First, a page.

A University of Michigan-Flint professor said Monday that the city has more than 8,000 old lead pipes running from water mains to homes and businesses, an estimate the mayor plans to use in ultimately replacing all of the service lines.
Separately, Gov. Rick Snyder announced he would release more of his own emails along with thousands of his aides’ emails related to Flint’s water crisis, dating to when he took office in 2011.
Dr. Marty Kaufman’s team analyzed Flint’s hand-written records, paper maps, and scanned images to create a digital database of pipes in the city. State regulators failed to require Flint to treat river water with anti-corrosion chemicals when its water source was switched in 2014, allowing lead to be scraped from aging pipes and into drinking water.
The numbers and locations of lead service lines in Flint is significant because Mayor Karen Weaver, who appeared with Kaufman during a news conference at City Hall, wants them removed as quickly as possible, for $2,000 to $3,000 per pipe.
“People won’t buy homes or even feel comfortable in our restaurants until every lead service line is removed,” she said. “This is an important step toward returning confidence in government.”
Kaufman stressed that while the project is a full compilation of available data, the records, which were compiled from a 1984 survey, do not always indicate the types of pipes used. His team identified 4,376 known lead service pipes and estimated 4,000-plus more based on an analysis of missing data.
Flint homes on average are 74 years old, he said, and more than 23,000 were built before 1950.
Snyder, whose administration is spending up to $500,000 for a Flint engineering company to help locate pipes, estimates there are at least 5,200 lead lines among 55,000 properties. About 25,000 are not lead while another 10,000 are unknown and will need to be individually inspected, according to Snyder’s office. Another 15,000 connect to vacant properties.
He welcomed the university’s database but also said the paper records on which the study is based “are not the most reliable,” citing instances where lines were said to be lead but were not and vice versa.
“We want to take that work and overlay it to see how it overlays with the work that had previously been done,” Snyder told reporters at the state’s new Emergency Operations Center in Lansing, where he released the results of an initial round of lead tests at key Flint sites.
The Republican governor spoke the same day that Michigan’s elections board approved a longshot petition to recall him from office for his handling of the city’s crisis, which began when it changed its water source to save money while under state emergency financial management. To make the ballot, organizers must collect nearly 800,000 valid voter signatures within two months of starting their petition drive.
Later Monday, Snyder told The Detroit News editorial board that his office would make public executive office emails “relatively soon” once lawyers remove correspondence that would be exempt if his office were subject to the Freedom of Information Act.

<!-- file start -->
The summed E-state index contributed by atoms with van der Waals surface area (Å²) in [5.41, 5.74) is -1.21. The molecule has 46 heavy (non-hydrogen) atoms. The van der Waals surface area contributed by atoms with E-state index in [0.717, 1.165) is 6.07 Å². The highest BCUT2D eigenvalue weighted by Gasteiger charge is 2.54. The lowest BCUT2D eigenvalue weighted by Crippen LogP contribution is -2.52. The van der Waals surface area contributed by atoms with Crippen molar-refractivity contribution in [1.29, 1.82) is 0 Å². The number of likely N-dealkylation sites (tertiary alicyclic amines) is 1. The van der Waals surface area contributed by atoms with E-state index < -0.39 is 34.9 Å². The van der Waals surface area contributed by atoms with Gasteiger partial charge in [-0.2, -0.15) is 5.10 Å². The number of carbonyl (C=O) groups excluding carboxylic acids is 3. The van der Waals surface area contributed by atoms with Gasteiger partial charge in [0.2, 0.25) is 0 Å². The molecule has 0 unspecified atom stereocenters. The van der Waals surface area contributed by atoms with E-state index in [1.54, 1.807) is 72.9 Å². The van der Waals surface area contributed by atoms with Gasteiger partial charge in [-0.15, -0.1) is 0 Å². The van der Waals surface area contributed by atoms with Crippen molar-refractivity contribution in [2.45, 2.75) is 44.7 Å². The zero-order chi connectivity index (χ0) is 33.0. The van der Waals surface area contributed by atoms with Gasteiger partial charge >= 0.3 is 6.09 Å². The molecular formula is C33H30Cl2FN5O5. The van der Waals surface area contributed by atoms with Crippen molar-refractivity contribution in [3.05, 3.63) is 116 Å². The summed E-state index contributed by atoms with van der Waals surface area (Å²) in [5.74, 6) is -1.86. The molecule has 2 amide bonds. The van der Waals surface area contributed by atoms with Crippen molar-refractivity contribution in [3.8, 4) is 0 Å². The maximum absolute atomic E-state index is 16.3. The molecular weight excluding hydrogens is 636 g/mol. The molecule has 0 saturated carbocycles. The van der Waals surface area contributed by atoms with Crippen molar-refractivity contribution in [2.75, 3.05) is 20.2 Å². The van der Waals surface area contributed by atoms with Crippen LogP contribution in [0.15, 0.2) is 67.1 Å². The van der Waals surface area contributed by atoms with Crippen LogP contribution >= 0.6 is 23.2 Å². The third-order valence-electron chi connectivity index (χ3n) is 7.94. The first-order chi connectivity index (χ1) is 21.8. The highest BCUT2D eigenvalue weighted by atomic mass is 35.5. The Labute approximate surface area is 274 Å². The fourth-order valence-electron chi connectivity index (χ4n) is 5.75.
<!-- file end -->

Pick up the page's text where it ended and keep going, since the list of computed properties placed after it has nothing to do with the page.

Michigan is one of two states to wholly exempt the governor’s office from public-records requests. Last month, Snyder — whose administration has been blamed for regulatory failures that caused the disaster — voluntarily released his own emails about Flint from 2014 and 2015. Democrats and open-government groups have pressured him to also disclose his office’s emails from 2012 and 2013, when emergency managers he appointed to run the city considered and approved the water switch.
Snyder last week announced that Flint would receive $2 million to help with pipe replacement costs in the next month, intended as a reimbursement for what the city paid last fall toward reconnecting with Detroit’s water system until a new pipeline to Lake Huron is built. He also is seeking $25 million from lawmakers to replace lines, potentially more once officials better determine how many pipes there are. Weaver wants $55 million.
Snyder said 89 percent of water samples collected from “sentinel” sites in Flint measured below the action level of 15 parts per billion for lead, but concerns remain. Eleven percent of 175 samples exceeded the actionable level, including five homes above 100 parts per billion of lead.
The data is being collected over a two-month period at the same sites every two weeks.
Utilities are required to show water from customers’ taps does not exceed the action level in at least 90 percent of homes sampled.
Interim Michigan Department of Environmental Quality Director Keith Creagh said the sentinel results will be “one of the primary information sources” used to determine if water can be used again without filters.
Also Monday, U.S. Rep. Dan Kildee, a Michigan Democrat, for the second time led a congressional delegation to Flint.
“I’m here on behalf of the people that I represent who know they could be in Flint’s place — because they too have older infrastructure,” said House Democratic Whip Steny Hoyer of Maryland. “The message needs to be we need to invest and not be penny wise and pound foolish.”
Filed Under: Infrastructure